At a recent industry conference, a good perspective on which applications enterprises are moving to the cloud, was provided by Rackspace’s President & Chief Strategy Officer of Cloud Services, Lew Moorman. Rackspace generally defines “Cloud” as strictly Multi-Tenant wholly shared infrastructure; this is distinguished from Dedicated-Tenant or Managed Hosted models that sometimes are lumped into the “cloud” category. He presented two valuable insights on the early decision-making trends of enterprise IT customer’s on how best to transition from legacy to cloud data center models:
1. Enterprises are not transitioning legacy applications “as-is” to the cloud. New applications are driving the bulk of growth in the cloud space as enterprise IT managers don’t want to disrupt working systems for legacy apps.
2. “Private Cloud” is code for enterprise IT shops to “make [their] inefficient operations more efficient.” He ponders why enterprises would want to consider trying to replicate the expertise and efficiencies being professionally honed by the many competing cloud service providers.
Regarding the first point, this makes intuitive sense. There are some applications that scream to be transitioned to the cloud; highly seasonal apps, applications that are massively compute-intensive for short and unpredictable intervals, batch jobs, etc. These, have been amongst the first production apps that have been migrated and tuned, out of necessity, to cloud services. Conversely, enterprise IT shops are loathe to “fix what ain’t broke” and therefore we are not seeing many Legacy production apps transition to the cloud while they continue to run adequately on non-fully depreciated capital infrastructure. However, as enterprises hit the end-of-life-cycle points that require the revamp and refresh of legacy production applications, these will be more likely retooled and implemented in the cloud. NuSpective is seeing mid sized enterprises embracing other service models, such as Dedicated-Tenant (http://www.nuspective.com/solutions/cloud-services/) that provide a means by which they can incrementally embrace the benefits of outsourced infrastructure at a lower risk than moving Tier 1 applications directly to the the Multi-Tenant cloud.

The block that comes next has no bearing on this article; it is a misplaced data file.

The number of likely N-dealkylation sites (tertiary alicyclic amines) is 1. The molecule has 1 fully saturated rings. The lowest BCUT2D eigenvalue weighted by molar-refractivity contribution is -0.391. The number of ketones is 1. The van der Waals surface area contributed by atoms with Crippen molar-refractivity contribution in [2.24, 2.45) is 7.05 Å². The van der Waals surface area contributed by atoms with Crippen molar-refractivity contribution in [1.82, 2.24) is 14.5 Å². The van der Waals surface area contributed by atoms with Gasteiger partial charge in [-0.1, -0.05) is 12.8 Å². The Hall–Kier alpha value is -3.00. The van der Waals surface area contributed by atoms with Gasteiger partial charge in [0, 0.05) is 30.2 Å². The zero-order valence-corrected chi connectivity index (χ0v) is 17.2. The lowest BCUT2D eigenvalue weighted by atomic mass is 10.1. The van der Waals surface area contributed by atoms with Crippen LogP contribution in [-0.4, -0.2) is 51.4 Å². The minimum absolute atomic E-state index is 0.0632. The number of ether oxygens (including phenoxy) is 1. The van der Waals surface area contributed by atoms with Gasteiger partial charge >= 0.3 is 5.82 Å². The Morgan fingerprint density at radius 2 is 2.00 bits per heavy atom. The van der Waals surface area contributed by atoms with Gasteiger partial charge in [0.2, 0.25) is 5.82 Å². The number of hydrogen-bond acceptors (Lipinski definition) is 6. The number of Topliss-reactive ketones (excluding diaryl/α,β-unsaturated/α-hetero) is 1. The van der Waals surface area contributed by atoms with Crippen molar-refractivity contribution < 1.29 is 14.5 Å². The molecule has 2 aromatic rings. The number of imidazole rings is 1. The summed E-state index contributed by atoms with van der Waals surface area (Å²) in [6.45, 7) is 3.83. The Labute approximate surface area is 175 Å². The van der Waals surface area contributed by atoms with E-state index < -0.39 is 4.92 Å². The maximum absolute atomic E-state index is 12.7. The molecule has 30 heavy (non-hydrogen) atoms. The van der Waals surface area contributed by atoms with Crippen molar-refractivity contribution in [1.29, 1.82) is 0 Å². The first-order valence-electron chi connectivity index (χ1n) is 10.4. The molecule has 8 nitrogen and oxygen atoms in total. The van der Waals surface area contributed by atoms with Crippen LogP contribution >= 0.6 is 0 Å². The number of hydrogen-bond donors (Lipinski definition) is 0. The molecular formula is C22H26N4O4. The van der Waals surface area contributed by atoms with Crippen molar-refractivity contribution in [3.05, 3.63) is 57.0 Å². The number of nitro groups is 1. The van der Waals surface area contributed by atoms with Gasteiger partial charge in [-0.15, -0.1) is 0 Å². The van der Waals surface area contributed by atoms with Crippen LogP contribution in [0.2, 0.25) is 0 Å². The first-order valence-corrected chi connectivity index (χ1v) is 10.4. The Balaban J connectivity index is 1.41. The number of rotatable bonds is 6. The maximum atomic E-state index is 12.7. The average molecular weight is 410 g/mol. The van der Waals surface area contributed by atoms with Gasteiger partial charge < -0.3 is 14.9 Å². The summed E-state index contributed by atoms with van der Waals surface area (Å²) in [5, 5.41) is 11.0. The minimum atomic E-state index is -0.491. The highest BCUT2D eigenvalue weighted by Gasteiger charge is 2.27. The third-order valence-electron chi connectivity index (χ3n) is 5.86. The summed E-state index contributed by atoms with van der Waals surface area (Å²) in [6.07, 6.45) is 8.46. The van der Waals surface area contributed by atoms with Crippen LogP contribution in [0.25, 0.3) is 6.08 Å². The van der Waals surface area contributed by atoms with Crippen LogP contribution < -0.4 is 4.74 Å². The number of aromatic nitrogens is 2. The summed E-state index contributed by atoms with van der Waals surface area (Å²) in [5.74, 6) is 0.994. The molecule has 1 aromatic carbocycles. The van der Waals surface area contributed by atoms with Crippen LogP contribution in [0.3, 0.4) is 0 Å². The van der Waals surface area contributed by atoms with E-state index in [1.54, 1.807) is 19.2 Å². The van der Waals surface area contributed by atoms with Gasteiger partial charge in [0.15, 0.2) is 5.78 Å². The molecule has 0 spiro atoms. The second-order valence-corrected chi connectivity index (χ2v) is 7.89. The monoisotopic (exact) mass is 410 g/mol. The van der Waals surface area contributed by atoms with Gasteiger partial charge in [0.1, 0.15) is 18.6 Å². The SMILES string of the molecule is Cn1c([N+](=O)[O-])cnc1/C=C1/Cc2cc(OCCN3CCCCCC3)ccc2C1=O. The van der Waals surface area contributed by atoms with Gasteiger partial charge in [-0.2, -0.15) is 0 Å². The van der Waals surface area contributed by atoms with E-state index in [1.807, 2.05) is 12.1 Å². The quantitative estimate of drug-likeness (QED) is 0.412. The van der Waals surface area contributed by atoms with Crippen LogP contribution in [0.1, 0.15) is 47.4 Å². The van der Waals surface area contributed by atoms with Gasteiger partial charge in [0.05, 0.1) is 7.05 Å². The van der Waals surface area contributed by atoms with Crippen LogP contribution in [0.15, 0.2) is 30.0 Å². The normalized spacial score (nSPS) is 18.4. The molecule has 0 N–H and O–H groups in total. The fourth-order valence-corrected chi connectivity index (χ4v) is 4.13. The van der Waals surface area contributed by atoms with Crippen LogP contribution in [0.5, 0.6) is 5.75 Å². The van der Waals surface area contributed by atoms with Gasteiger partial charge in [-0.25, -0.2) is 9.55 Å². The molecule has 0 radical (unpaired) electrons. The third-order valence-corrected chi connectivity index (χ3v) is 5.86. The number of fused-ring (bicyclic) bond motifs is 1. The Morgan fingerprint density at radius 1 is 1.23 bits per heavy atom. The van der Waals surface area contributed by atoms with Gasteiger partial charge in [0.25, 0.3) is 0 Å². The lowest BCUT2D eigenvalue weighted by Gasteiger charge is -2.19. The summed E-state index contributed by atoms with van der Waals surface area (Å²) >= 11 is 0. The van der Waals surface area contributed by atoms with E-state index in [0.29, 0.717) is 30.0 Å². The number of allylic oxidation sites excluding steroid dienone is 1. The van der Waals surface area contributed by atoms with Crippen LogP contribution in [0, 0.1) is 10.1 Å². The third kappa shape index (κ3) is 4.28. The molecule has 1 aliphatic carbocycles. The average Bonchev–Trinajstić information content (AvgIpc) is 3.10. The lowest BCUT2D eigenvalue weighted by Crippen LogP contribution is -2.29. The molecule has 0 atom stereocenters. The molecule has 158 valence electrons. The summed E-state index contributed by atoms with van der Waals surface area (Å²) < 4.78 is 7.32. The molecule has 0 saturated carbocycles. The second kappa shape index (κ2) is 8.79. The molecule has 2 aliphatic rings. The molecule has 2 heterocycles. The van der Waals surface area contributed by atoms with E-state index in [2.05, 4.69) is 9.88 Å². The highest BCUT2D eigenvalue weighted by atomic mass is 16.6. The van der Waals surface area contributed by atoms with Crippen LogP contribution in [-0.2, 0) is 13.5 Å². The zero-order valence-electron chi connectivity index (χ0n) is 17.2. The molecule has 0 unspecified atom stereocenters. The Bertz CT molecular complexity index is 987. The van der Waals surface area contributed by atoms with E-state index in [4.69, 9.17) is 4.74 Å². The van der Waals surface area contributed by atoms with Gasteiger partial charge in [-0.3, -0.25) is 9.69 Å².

As to the second of Mr. Moorman’s points, he is critically questioning the value of building a “Private Cloud” as incremental-ism of dubious merit. The implied question: if you see the benefit of moving to the cloud, why reinvent that which is already being delivered at highly scaled efficiency by the market? This question is worth meaningful consideration by the IT executive contemplating his/her cloud strategy. However, the improvement of “inefficiencies” referred to by Mr. Moorman is often a suitable interim step when making the decision on how to best move from legacy physical-oriented data center deployments towards a more utility or “cloud” model. Many data center infrastructure OEMs have been marketing their “Private Cloud” solutions for over a year to a receptive enterprise market. NuSpective calls the integration of legacy, “Private Cloud”, and 3rd party cloud service providers the Data Center Hybrid (http://www.nuspective.com/solutions/data-center-hybrid/).
You can see the Om Malick interview of Lew Moorman, it took place at GigaOm’s Structure 2010 conference in June, 2010, here:
- Bob’s Perspective
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